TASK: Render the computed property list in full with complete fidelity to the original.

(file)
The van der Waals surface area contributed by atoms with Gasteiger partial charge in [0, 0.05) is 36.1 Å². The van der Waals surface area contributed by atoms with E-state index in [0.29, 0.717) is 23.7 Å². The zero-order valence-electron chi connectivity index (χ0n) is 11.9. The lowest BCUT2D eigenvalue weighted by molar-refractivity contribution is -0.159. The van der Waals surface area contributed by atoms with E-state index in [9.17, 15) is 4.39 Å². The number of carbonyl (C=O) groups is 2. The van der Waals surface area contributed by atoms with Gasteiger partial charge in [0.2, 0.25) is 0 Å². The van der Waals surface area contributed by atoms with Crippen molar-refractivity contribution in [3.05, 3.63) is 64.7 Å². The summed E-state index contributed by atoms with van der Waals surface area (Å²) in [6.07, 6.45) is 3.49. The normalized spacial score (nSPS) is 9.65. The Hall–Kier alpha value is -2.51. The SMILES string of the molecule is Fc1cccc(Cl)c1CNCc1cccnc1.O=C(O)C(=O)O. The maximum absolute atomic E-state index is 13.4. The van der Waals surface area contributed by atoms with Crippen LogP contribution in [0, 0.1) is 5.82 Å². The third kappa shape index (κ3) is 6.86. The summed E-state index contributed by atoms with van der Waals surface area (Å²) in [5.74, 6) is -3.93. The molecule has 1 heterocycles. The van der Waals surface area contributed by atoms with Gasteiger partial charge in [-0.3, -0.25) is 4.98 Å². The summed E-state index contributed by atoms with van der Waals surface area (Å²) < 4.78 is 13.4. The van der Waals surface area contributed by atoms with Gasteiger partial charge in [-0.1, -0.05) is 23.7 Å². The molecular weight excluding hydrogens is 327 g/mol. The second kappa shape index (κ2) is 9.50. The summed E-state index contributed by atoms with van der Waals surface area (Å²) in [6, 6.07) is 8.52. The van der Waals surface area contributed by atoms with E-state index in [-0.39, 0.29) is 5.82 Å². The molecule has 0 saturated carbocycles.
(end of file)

The van der Waals surface area contributed by atoms with Gasteiger partial charge in [0, 0.05) is 36.1 Å². The van der Waals surface area contributed by atoms with E-state index in [0.29, 0.717) is 23.7 Å². The zero-order valence-electron chi connectivity index (χ0n) is 11.9. The lowest BCUT2D eigenvalue weighted by molar-refractivity contribution is -0.159. The van der Waals surface area contributed by atoms with E-state index in [9.17, 15) is 4.39 Å². The number of carbonyl (C=O) groups is 2. The van der Waals surface area contributed by atoms with Gasteiger partial charge in [0.2, 0.25) is 0 Å². The van der Waals surface area contributed by atoms with Crippen molar-refractivity contribution in [3.05, 3.63) is 64.7 Å². The summed E-state index contributed by atoms with van der Waals surface area (Å²) in [6.07, 6.45) is 3.49. The normalized spacial score (nSPS) is 9.65. The Hall–Kier alpha value is -2.51. The SMILES string of the molecule is Fc1cccc(Cl)c1CNCc1cccnc1.O=C(O)C(=O)O. The maximum absolute atomic E-state index is 13.4. The van der Waals surface area contributed by atoms with Crippen LogP contribution in [0, 0.1) is 5.82 Å². The third kappa shape index (κ3) is 6.86. The summed E-state index contributed by atoms with van der Waals surface area (Å²) in [5.74, 6) is -3.93. The molecule has 1 heterocycles. The van der Waals surface area contributed by atoms with Gasteiger partial charge in [-0.3, -0.25) is 4.98 Å². The summed E-state index contributed by atoms with van der Waals surface area (Å²) < 4.78 is 13.4. The van der Waals surface area contributed by atoms with Gasteiger partial charge in [-0.1, -0.05) is 23.7 Å². The molecular weight excluding hydrogens is 327 g/mol. The second kappa shape index (κ2) is 9.50. The summed E-state index contributed by atoms with van der Waals surface area (Å²) in [6, 6.07) is 8.52. The van der Waals surface area contributed by atoms with E-state index in [-0.39, 0.29) is 5.82 Å². The molecule has 0 saturated carbocycles.